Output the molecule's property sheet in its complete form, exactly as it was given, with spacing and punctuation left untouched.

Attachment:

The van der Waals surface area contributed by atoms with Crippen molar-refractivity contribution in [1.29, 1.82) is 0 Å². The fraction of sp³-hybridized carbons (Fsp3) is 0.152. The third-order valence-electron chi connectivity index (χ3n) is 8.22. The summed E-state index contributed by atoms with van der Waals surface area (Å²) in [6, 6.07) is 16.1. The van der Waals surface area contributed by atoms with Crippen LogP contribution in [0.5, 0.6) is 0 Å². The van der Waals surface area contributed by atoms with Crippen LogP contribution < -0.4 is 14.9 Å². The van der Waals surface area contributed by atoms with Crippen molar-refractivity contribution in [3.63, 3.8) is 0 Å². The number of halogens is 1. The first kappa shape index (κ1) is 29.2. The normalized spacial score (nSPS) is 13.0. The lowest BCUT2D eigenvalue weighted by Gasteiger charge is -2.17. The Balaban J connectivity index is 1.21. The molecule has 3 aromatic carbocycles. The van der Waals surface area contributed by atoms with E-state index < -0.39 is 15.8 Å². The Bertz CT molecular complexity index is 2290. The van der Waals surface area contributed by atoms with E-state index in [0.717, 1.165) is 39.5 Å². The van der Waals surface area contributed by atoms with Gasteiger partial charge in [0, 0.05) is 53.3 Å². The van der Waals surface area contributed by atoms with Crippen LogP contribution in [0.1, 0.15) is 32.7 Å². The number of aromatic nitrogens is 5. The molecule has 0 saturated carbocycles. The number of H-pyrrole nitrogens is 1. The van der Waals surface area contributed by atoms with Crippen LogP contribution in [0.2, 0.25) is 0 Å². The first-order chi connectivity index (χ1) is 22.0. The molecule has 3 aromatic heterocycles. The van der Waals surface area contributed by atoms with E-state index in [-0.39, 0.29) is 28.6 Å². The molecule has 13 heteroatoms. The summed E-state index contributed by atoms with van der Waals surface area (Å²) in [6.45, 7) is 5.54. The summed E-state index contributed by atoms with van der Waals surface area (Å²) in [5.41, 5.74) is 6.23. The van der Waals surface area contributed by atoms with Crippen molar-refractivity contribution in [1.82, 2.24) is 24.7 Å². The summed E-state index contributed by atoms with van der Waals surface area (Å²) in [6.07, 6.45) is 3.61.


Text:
The van der Waals surface area contributed by atoms with Crippen molar-refractivity contribution in [1.29, 1.82) is 0 Å². The fraction of sp³-hybridized carbons (Fsp3) is 0.152. The third-order valence-electron chi connectivity index (χ3n) is 8.22. The summed E-state index contributed by atoms with van der Waals surface area (Å²) in [6, 6.07) is 16.1. The van der Waals surface area contributed by atoms with Crippen LogP contribution in [0.5, 0.6) is 0 Å². The van der Waals surface area contributed by atoms with Crippen LogP contribution < -0.4 is 14.9 Å². The van der Waals surface area contributed by atoms with Crippen molar-refractivity contribution in [3.63, 3.8) is 0 Å². The number of halogens is 1. The first kappa shape index (κ1) is 29.2. The normalized spacial score (nSPS) is 13.0. The lowest BCUT2D eigenvalue weighted by Gasteiger charge is -2.17. The Balaban J connectivity index is 1.21. The molecule has 3 aromatic carbocycles. The van der Waals surface area contributed by atoms with E-state index < -0.39 is 15.8 Å². The Bertz CT molecular complexity index is 2290. The van der Waals surface area contributed by atoms with E-state index in [0.717, 1.165) is 39.5 Å². The van der Waals surface area contributed by atoms with Gasteiger partial charge in [0, 0.05) is 53.3 Å². The van der Waals surface area contributed by atoms with Crippen LogP contribution in [0.1, 0.15) is 32.7 Å². The number of aromatic nitrogens is 5. The molecule has 0 saturated carbocycles. The number of H-pyrrole nitrogens is 1. The van der Waals surface area contributed by atoms with Crippen LogP contribution in [0.2, 0.25) is 0 Å². The first-order chi connectivity index (χ1) is 22.0. The molecule has 3 aromatic heterocycles. The van der Waals surface area contributed by atoms with E-state index in [-0.39, 0.29) is 28.6 Å². The molecule has 13 heteroatoms. The summed E-state index contributed by atoms with van der Waals surface area (Å²) in [6.45, 7) is 5.54. The summed E-state index contributed by atoms with van der Waals surface area (Å²) in [5.41, 5.74) is 6.23. The van der Waals surface area contributed by atoms with Crippen molar-refractivity contribution in [1.82, 2.24) is 24.7 Å². The summed E-state index contributed by atoms with van der Waals surface area (Å²) in [6.07, 6.45) is 3.61.